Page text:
Sunday, December 14, 2008

All gave some, some gave all

Saturday, the Tadpole and I went out to get some virtual flags (GeoVexilla) and to find several virtual caches. He's been sick for most of the past week, but wanted to get out, so we figured that if we didn't over do it with too many stops, or too long of hikes it would probably be a good thing for him. The virtual day seemed to be the best way of doing it. Plus, I'd checked out the sites for the virtual flags ahead of time and knew they were all attainable. Getting all the way out there and then being stymied by a fence or something of that nature isn't a lot of fun for a 13 year old, so it was good to be prepared.

One flag took us to a residential neighborhood just around the corner from the Great Western Forum, former home to the Los Angeles Lakers and Kings. Another took us to the track of a junior high school in Santa Ana, California where I grew up and the third would have taken us right in the middle of a busy street in Stanton. That's the nature of these virtual flags. You never know exactly what you might find there since they get generated randomly by the computer program. Sometimes I've had to hike for them, other times, they're just by the side of a road.

Interspersed with these flags were four virtual caches that I hadn't found yet in the Los Angeles area. The very first one looked to be quite fun at first. As we were approaching the park where the cache was, I noted a large airplain up on a pedestal. Since the cache was called Airplane Park Cache, it made sense, so I noted to the Tadpole that it looked like we were going to have to get some information off the monument in order to get credit for the find. At that time, I hadn't read the cache page, so I was a little unprepared for what we would be looking. It became apparent what this plane was when the first plaque I read near it stated "In Memory of Those Who Never Made it Home."

The plane was a monument to fallen soldiers of the Vietnam War who also hailed from the city of Lakewood, California. There were 42 names on a plaque attached to the pedestal of the plane and we had to find four names, all high school buddies of the cache owner and all who didn't come back from the conflict. Having never lost a buddy in war, or any other way, I cannot imagine the sorrow at losing a friend like that, let alone four. Needless to say, it put a somber tone to most of the rest of the day. Even the Tadpole was affected by my mood.

I feel these monuments are important for our society to remember those who fight to preserve out country's way of life. Vietnam was a very unpopular war. Wouldn't it be nice if we could say that all wars were unpopular? But, just because the war was unpopular, doesn't mean that we should not show the respect to our soldiers who fight in these wars. These war memorials dot the landscape all over the country. Some are well known, while others are only known by a handful of people who live near them. Geocaching allowed me to find another monument this weekend, to learn about some others who fought, those, who before yesterday, were known by two less peop0le than they are today.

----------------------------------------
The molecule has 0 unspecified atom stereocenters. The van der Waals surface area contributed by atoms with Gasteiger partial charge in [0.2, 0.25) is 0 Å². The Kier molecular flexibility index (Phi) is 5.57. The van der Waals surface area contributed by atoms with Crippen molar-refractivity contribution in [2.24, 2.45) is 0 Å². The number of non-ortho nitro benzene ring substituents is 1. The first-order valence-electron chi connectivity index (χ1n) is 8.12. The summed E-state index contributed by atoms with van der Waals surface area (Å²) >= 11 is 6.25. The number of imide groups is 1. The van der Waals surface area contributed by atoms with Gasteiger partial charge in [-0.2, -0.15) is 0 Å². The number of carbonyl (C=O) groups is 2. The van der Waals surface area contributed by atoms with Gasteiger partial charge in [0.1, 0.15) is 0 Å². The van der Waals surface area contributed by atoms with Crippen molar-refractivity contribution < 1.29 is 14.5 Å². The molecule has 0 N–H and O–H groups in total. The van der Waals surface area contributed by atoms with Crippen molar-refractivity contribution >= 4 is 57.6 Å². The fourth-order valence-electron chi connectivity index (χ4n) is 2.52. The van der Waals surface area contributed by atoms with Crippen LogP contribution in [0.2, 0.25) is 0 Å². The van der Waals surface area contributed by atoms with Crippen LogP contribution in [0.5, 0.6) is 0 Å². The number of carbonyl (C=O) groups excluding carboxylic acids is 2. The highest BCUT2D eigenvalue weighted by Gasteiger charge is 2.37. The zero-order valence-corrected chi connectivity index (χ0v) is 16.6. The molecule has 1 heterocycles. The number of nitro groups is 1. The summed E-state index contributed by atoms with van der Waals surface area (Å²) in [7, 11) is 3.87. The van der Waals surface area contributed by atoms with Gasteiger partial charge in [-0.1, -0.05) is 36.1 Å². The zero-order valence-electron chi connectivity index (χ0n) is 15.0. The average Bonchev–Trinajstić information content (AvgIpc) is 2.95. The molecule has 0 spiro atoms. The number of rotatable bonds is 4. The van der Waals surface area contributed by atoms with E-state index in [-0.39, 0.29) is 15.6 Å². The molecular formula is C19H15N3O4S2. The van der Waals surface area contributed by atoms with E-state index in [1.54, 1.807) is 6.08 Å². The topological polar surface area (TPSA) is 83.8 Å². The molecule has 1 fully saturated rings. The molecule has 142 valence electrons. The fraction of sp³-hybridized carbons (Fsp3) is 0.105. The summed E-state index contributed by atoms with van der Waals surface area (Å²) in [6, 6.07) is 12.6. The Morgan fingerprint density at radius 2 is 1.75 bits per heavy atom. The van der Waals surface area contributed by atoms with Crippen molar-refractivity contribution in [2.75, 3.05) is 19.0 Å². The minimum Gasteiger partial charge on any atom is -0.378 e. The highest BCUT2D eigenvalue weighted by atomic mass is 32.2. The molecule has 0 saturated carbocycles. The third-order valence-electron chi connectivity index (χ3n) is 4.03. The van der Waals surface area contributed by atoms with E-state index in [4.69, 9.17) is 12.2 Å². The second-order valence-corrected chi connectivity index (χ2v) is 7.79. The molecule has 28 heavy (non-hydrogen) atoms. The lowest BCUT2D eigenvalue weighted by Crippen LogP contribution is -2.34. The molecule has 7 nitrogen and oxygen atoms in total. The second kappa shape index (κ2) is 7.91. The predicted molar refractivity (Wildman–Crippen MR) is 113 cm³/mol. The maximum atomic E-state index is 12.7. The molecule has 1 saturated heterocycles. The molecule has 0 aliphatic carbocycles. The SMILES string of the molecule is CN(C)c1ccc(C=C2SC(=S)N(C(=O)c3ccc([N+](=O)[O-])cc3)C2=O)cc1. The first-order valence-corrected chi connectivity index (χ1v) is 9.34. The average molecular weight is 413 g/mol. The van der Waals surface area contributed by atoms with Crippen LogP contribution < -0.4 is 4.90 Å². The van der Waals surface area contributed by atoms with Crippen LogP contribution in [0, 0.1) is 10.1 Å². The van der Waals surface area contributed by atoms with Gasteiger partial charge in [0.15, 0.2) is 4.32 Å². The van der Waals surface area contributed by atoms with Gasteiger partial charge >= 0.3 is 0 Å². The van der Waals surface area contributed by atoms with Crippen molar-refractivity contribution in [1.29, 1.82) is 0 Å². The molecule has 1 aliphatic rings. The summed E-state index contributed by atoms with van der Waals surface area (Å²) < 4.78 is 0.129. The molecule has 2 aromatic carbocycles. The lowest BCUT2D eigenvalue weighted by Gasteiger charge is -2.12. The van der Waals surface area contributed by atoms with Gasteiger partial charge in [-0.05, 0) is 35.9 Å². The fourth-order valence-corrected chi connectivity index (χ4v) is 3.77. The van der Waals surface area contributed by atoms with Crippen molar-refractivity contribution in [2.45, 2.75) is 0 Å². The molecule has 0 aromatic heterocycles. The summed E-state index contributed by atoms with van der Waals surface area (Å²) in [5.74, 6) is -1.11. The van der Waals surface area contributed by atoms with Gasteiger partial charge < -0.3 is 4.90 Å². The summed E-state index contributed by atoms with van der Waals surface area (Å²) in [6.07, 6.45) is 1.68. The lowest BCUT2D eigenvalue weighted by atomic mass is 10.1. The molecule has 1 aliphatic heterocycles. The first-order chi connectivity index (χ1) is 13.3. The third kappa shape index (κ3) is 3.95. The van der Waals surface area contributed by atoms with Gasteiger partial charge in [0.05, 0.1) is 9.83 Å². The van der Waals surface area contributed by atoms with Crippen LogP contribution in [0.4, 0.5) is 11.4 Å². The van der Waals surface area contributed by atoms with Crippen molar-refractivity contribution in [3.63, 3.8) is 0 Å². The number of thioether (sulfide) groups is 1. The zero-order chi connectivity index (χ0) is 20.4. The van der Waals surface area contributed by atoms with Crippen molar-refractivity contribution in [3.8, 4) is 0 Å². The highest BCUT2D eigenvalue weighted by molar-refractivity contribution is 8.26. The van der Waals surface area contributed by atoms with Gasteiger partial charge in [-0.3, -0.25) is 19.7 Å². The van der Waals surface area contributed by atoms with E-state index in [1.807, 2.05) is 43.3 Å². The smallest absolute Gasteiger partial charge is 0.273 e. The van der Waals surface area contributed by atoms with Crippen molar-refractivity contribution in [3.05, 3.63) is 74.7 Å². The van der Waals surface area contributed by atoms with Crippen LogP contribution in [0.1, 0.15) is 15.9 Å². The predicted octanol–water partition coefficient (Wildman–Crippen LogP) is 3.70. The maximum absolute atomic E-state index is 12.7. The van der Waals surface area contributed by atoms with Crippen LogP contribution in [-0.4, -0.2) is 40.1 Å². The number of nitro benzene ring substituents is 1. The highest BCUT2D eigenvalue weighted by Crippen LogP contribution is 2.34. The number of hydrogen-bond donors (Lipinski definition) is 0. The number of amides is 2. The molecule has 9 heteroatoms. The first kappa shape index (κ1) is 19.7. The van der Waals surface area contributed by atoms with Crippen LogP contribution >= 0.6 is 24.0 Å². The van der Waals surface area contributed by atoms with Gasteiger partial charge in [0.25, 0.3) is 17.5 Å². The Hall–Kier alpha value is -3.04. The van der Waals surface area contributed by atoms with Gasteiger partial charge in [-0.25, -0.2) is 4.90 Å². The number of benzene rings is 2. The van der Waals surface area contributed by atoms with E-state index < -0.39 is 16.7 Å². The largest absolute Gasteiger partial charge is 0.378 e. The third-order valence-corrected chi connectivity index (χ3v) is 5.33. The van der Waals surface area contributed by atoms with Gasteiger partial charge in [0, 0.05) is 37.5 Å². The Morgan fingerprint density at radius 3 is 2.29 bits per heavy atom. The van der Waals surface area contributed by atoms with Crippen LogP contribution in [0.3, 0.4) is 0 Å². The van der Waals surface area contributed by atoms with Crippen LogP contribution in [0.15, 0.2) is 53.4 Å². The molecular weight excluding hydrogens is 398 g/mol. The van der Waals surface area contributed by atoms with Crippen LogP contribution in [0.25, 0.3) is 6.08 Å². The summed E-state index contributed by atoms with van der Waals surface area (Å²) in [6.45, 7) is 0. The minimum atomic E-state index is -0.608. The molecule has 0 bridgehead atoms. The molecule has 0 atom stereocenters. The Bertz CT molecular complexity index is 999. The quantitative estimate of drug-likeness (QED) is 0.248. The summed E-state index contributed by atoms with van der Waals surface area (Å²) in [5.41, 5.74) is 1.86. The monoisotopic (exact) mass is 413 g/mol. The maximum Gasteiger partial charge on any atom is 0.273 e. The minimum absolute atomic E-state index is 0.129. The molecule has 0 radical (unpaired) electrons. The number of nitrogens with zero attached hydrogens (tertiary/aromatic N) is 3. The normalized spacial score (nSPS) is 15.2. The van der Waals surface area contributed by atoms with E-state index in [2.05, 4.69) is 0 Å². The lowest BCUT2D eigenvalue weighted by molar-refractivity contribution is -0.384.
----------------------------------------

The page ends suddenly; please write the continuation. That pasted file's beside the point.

As I write this, I'm also thining about my niece's husband who is somewhere in Afghanistan with his marine unit. He's scheduled to come home sometime in January. Somewhere....sometime....that's the nature of this business. We really don't know where he is and we really don't know when he's really coming home. We all pray that he comes home in one piece both physically and mentally.

Looking back at this piece, it didn't turn out to be anything like what I intended it to be. Apparently that first virtual struck a nerve with me.

Pictures were taken at or near the following geocache:
The Airplane Park Cache - by ScurvyDog

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tonka_boy said...

Very moving post. My oldest son (who reads this blog) served in the Marine Corps. I knew before my sons were born, that they may be called to serve - that they as individuals, and I as a parent may be called on to sacrifice. Just as my father served, and knew that I may have been called upon.

As luck would have it, I was the wrong age for a war, and now with a volunteer army, so were my sons.

Thank you for reflecting so favorably on our men and women that serve our country.

Just John said...

What a great post. That monument is quite a find as well.